Professional cleaning: what's involved?

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  1. Posts : 12,725
    Windows 11 Pro
       #41

    Does he have a UEFI bios? If he does, open an admin command prompt and copy/paste this into the command window shutdown /r /fw /t 0 and press enter. He doesn't have to press any key. It will boot into BIOS where he can change the boot options. This only works with a UEFI bios.
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  2. Posts : 284
    Windows 10 Pro 64-bit
       #42

    essenbe said:
    Does he have a UEFI bios? If he does, open an admin command prompt and copy/paste this into the command window shutdown /r /fw /t 0 and press enter. He doesn't have to press any key. It will boot into BIOS where he can change the boot options. This only works with a UEFI bios.
    Good tip :)
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  3. Posts : 12,725
    Windows 11 Pro
       #43

    vram said:
    Good tip :)
    Only if it works.
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  4. Posts : 983
    Windows 7/64 Professional
       #44

    shutdown /r /fw /t 0

    It works for me. I just tried it.
    I have been trying to get into the Start menu. No luck so far.

    Jack
      My Computers


  5. Posts : 12,725
    Windows 11 Pro
       #45

    what start menu Jack? The startup programs?
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  6. Posts : 983
    Windows 7/64 Professional
       #46

    I have Restart and Shut Down off of the little window (far left, taskbar). Use to be the Start Orb.
    It would be neat to put your restart into bios there.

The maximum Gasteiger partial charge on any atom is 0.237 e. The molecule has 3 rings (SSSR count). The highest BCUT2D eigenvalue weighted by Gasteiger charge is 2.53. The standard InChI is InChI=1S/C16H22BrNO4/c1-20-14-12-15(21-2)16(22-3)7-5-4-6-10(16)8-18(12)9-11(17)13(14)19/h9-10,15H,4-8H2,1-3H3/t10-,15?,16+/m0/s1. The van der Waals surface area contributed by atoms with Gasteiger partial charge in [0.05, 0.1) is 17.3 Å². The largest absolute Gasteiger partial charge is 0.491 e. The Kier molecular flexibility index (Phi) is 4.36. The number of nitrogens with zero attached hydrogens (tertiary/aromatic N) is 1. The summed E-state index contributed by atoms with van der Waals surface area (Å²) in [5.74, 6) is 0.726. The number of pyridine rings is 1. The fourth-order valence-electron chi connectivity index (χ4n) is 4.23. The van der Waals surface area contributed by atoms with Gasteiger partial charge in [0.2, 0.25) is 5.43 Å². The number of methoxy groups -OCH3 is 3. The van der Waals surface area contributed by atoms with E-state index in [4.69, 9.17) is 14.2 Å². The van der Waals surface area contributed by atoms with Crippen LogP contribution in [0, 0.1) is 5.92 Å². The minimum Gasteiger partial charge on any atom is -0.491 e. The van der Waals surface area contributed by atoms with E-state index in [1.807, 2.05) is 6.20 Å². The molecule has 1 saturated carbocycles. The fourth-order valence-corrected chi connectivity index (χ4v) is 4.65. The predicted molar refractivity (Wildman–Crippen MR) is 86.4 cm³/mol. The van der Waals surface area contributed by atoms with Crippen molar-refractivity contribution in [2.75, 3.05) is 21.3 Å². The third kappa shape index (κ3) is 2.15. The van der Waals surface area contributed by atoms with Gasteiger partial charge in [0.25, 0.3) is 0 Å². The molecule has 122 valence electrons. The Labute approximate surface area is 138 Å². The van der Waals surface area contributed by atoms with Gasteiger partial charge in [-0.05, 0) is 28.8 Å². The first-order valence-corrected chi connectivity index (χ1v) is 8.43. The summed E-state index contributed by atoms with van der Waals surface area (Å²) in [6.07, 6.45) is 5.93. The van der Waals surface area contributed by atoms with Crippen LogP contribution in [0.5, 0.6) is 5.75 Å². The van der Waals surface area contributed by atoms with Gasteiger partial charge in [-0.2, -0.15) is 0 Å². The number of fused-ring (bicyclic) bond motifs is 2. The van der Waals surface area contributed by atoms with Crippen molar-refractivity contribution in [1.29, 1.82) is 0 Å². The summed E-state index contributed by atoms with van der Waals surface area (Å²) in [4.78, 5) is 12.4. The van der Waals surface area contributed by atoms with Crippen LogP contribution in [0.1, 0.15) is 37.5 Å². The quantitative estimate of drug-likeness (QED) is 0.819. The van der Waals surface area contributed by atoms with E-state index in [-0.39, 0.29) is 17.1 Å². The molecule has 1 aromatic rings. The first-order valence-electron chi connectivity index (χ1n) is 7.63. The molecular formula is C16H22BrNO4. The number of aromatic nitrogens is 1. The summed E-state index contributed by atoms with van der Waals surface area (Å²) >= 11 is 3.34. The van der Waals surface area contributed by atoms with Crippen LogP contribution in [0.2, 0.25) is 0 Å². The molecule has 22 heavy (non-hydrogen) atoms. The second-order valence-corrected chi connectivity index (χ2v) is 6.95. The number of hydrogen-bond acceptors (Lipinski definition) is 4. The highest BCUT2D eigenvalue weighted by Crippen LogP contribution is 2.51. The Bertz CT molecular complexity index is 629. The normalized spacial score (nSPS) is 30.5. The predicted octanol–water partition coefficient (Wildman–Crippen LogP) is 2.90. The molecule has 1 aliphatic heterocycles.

Code:
    Shut Down
    (Bios Restart) would be nice.
    Restart
    Don't go off doing a lot of work to figure out my little dream.


    Jack
      My Computers


  7. Posts : 12,725
    Windows 11 Pro
       #47

    I may play a little. I just saved the command to notepad and named it bios.bat. I just right click and run as admin. Your idea would be neat though.
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  8. Posts : 24,531
    10 Home x64 (21H2) (10 Pro on 2nd pc)
       #48

    Layback Bear said:
    I have Restart and Shut Down off of the little window (far left, taskbar). Use to be the Start Orb.
    It would be neat to put your restart into bios there.
    Don't think that's possible, but you can easily add it to the All apps list. Just create a shortcut for it on your desktop then move that into the Start menu (for all accounts, or just your account). You could then pin it to Start too for easy access.

    Add or Remove Items for All Apps in Start menu in Windows 10
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  9. Posts : 206
    Windows 10
    Thread Starter
       #49

    essenbe said:
    Does he have a UEFI bios? If he does, open an admin command prompt and copy/paste this into the command window shutdown /r /fw /t 0 and press enter. He doesn't have to press any key. It will boot into BIOS where he can change the boot options. This only works with a UEFI bios.